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Making a SoW - topic order

Discussion in 'Modern foreign languages' started by milpin, Jan 7, 2011.

  1. I have never ever had/made a SoW that follows the book as in start with Unit 1 and then Unit 2, and so on.
    My new school does just this, follow the book. There must be a reason for it, grammar being built up with the Chapters, vocab, etc.

    Saying this, is it really important the order in which we cover the material?
    What does your SoW looks like? What are in your headings for each column? What needs to be there and what can be left out?

    Thank you all, M [​IMG]
     
  2. We completely changed our SoW from book order to project-based as we found that the order of the units in Metro often didn't really make sense. We have included time scales, book/online resource references, grammar points, key vocabulary, differentiation for SEN and G&T, use of ICT and authentic materials available.
     
  3. Lara mfl 05

    Lara mfl 05 Star commenter

    Personalyl I have an aversion to 'just working thro' a textbook' chap. by chap.
    Many years ago I did a SoW in columns
    1 Topic/Theme (incl vocab. needed) 2 Grammatical structures necessary
    3 Possible outcomes 4 Resources (textbook pages, worksheets, flashcards suggestions etc)
    Sometimes grammar needs to be taught in a particular order but often, with a bit of tweaking one can work round this. I recently planned a Primary SoW for a local school which needed it to fit in with their topic approach with a similar approach.
     
  4. noemie

    noemie Occasional commenter

    I don't see what's wrong with working through a textbook from start to finish. After all, the editors of the textbook have thought it through, start somewhere and finish somewhere else. In theory anyway! And if not, you need a better textbook (I've just got rid of Avantage, a truly horrible coursebook!).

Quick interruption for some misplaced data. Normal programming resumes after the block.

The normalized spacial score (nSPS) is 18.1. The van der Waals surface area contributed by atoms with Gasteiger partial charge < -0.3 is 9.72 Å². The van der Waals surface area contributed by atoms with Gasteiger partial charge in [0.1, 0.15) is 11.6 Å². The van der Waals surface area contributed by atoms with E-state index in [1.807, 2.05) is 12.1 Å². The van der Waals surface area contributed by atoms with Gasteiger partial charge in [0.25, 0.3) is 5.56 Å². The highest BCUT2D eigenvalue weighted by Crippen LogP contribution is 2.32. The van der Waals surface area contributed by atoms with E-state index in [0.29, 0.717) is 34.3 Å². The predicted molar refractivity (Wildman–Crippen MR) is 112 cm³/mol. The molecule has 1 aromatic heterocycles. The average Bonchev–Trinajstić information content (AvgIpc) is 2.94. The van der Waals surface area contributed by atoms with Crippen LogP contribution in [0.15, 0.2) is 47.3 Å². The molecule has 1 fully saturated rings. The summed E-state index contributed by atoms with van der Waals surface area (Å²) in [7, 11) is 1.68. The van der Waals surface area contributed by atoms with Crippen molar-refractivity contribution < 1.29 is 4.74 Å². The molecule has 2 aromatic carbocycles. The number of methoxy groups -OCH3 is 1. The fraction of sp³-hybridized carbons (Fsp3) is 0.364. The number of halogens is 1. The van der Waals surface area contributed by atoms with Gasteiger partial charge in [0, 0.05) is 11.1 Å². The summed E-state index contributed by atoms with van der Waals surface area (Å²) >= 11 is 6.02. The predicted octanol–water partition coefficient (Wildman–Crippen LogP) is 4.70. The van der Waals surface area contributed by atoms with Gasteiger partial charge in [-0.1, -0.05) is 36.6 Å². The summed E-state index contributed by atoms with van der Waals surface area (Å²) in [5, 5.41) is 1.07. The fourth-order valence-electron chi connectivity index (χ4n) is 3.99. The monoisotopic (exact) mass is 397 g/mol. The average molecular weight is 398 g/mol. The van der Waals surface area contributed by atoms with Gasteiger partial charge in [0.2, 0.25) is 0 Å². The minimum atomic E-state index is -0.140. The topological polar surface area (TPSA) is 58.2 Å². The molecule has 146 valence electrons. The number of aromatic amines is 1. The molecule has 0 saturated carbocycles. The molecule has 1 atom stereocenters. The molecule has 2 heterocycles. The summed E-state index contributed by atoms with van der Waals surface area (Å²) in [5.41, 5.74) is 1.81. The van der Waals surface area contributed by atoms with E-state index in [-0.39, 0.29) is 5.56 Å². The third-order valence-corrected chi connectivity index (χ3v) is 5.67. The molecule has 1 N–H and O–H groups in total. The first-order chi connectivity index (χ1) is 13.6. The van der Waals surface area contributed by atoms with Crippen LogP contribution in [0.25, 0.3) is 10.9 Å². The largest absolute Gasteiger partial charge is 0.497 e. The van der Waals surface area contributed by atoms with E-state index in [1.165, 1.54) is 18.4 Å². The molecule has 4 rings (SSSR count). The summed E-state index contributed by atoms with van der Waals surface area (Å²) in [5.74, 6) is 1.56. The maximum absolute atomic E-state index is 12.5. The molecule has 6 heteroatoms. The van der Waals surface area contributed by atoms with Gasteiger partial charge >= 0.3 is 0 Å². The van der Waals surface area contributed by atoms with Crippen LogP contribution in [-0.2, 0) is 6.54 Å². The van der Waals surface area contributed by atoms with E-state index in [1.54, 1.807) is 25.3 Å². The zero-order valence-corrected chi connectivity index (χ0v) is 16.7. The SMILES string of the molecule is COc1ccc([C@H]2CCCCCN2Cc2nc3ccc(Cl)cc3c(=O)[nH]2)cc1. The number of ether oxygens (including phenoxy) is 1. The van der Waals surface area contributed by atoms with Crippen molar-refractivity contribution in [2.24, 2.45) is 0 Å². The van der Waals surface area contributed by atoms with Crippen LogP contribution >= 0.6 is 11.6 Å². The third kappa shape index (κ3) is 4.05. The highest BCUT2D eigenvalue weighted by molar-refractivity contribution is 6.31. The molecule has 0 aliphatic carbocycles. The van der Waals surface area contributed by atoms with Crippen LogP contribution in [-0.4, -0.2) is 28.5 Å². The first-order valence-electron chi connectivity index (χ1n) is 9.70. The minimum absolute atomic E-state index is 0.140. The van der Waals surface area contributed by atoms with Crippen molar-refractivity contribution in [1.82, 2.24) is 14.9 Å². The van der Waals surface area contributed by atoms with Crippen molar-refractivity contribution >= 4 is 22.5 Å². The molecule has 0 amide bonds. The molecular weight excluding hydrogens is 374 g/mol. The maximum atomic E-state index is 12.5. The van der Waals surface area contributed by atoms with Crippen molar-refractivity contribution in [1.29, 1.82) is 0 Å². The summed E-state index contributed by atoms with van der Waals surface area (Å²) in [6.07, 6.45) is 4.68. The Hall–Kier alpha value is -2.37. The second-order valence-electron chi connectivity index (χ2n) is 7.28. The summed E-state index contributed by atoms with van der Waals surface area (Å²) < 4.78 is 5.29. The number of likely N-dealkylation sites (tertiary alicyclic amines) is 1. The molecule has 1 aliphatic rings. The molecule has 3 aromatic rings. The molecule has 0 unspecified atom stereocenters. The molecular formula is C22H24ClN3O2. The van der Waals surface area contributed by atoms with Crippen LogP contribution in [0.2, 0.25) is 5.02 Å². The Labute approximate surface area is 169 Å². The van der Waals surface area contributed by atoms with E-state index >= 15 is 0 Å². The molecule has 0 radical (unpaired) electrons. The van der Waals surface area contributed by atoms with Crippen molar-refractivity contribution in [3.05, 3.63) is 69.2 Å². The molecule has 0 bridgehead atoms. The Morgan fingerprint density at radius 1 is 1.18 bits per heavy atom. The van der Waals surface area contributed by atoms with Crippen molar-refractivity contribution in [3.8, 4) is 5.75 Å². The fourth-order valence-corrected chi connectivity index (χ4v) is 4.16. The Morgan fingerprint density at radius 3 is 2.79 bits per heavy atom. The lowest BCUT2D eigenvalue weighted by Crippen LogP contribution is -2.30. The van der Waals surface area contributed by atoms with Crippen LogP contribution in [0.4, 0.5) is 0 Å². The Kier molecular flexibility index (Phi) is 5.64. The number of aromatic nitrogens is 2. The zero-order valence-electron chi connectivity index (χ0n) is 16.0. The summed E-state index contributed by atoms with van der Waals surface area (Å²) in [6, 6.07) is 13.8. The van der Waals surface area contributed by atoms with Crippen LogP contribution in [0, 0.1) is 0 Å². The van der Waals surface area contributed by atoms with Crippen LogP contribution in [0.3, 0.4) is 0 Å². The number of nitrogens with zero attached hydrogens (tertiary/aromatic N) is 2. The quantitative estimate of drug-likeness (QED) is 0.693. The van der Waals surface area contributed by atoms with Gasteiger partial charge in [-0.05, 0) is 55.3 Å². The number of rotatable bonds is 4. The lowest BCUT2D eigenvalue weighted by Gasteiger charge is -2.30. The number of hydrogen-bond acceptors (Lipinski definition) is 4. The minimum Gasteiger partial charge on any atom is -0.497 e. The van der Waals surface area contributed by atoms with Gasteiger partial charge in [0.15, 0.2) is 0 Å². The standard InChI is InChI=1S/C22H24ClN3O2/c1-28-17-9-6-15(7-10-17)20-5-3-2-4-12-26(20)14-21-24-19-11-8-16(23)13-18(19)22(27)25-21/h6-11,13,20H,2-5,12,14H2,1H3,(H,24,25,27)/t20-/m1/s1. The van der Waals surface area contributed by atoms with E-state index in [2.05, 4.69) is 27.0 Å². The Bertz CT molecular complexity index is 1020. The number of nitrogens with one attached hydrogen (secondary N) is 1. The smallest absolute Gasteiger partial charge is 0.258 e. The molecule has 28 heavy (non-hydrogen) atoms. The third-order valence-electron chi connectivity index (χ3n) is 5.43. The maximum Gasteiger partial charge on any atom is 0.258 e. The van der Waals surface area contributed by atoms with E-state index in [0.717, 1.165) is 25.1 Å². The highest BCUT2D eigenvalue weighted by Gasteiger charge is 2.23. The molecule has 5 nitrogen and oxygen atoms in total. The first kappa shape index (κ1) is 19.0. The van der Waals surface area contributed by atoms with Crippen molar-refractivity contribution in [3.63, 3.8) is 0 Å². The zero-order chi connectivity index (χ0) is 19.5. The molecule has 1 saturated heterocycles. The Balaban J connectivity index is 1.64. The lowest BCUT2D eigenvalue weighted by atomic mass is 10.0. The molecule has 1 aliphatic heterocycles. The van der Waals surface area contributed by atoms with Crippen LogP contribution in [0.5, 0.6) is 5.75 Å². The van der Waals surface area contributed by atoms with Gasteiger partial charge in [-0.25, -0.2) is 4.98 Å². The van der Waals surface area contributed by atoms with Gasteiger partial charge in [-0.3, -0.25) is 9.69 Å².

In practice, I often don't cover every single page and exercise, and I dip into other textbooks. Sometimes I skip an entire unit. A lot of the time I integrate grammar from different units, etc. But for most year groups I start at the start and end at the end. [​IMG]
     
  5. BrightonEarly

    BrightonEarly Occasional commenter

    I really like Echo for GCSE. I've dipped into Echo for KS3 and that looks good too. What makes them even more attractive is that the publishers provide a scheme of work with them! Always great to have a starting point - teachers can tweak scheme of work as they like and can add different resources. I've expanded some parts of textbook to build speaking/writing confidence for controlled assessments.
    See link for GCSE schemes of work: http://www.pearsonschoolsandfecolleges.co.uk/Secondary/GlobalPages/MFLGCSESchemesofWork/MFLGCSESchemesofWork.aspx
    The AQA version of the scheme of work for Echo is still needed, but publishers provide these schemes of work for free, so they could also be used to generate ideas even if you choose not to buy course.
    KS3 Echo schemes of work and other freebies:
    http://www.pearsonschoolsandfecolleges.co.uk/Secondary/Scotland/German/EchoForKeyStage3/FreeResources/FreeResources.aspx
    My advice: check out what the various publishers offers on their websites.
     
  6. One thing I particularly appreciate about a SOW based on a textbook is the easy access to appropriate listening material on each topic (chapter).
    Tricolore (for all its faults) is really good at providing lots of listening material with a wide variety of activities to go with the listening material. It is also designed progressively such that future items of grammar start occurring in listenings before you tackle the grammar point per se. It is difficult (impossible?) to pre-empt grammar points in this way if you don't have the well-planned support of a textbook like Tricolore.
    I also like the way pupils in Year 7 on Tricolore Book 1 are faced with pretty fluent, fast French right from the very beginning, but the tasks are designed to be accessible.
     

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